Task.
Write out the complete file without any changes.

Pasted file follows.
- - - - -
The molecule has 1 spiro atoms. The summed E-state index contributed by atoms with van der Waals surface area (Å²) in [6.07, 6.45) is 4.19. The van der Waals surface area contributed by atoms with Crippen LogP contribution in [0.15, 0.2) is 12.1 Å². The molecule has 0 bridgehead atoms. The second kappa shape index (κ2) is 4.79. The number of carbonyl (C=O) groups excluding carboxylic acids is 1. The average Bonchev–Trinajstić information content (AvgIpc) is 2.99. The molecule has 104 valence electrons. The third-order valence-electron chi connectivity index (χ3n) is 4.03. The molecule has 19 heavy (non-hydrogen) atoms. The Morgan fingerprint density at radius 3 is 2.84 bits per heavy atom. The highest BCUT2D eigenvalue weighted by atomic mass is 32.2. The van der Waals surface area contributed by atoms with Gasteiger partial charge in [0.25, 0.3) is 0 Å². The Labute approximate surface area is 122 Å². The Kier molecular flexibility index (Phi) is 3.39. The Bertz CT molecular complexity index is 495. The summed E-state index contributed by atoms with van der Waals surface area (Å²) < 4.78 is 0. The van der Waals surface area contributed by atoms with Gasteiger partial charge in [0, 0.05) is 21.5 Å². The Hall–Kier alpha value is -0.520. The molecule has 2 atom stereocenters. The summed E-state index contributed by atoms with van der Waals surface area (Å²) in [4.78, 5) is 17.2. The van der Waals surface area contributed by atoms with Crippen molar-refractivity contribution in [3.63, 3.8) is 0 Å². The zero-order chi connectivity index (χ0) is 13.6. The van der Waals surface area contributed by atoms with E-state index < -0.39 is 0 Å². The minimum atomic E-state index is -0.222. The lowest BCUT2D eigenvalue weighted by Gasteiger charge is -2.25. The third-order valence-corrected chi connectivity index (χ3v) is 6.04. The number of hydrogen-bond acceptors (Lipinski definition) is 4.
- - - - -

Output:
The molecule has 1 spiro atoms. The summed E-state index contributed by atoms with van der Waals surface area (Å²) in [6.07, 6.45) is 4.19. The van der Waals surface area contributed by atoms with Crippen LogP contribution in [0.15, 0.2) is 12.1 Å². The molecule has 0 bridgehead atoms. The second kappa shape index (κ2) is 4.79. The number of carbonyl (C=O) groups excluding carboxylic acids is 1. The average Bonchev–Trinajstić information content (AvgIpc) is 2.99. The molecule has 104 valence electrons. The third-order valence-electron chi connectivity index (χ3n) is 4.03. The molecule has 19 heavy (non-hydrogen) atoms. The Morgan fingerprint density at radius 3 is 2.84 bits per heavy atom. The highest BCUT2D eigenvalue weighted by atomic mass is 32.2. The van der Waals surface area contributed by atoms with Gasteiger partial charge in [0.25, 0.3) is 0 Å². The Labute approximate surface area is 122 Å². The Kier molecular flexibility index (Phi) is 3.39. The Bertz CT molecular complexity index is 495. The summed E-state index contributed by atoms with van der Waals surface area (Å²) < 4.78 is 0. The van der Waals surface area contributed by atoms with Gasteiger partial charge in [0, 0.05) is 21.5 Å². The Hall–Kier alpha value is -0.520. The molecule has 2 atom stereocenters. The summed E-state index contributed by atoms with van der Waals surface area (Å²) in [4.78, 5) is 17.2. The van der Waals surface area contributed by atoms with Crippen molar-refractivity contribution in [3.63, 3.8) is 0 Å². The zero-order chi connectivity index (χ0) is 13.6. The van der Waals surface area contributed by atoms with E-state index < -0.39 is 0 Å². The minimum atomic E-state index is -0.222. The lowest BCUT2D eigenvalue weighted by Gasteiger charge is -2.25. The third-order valence-corrected chi connectivity index (χ3v) is 6.04. The number of hydrogen-bond acceptors (Lipinski definition) is 4.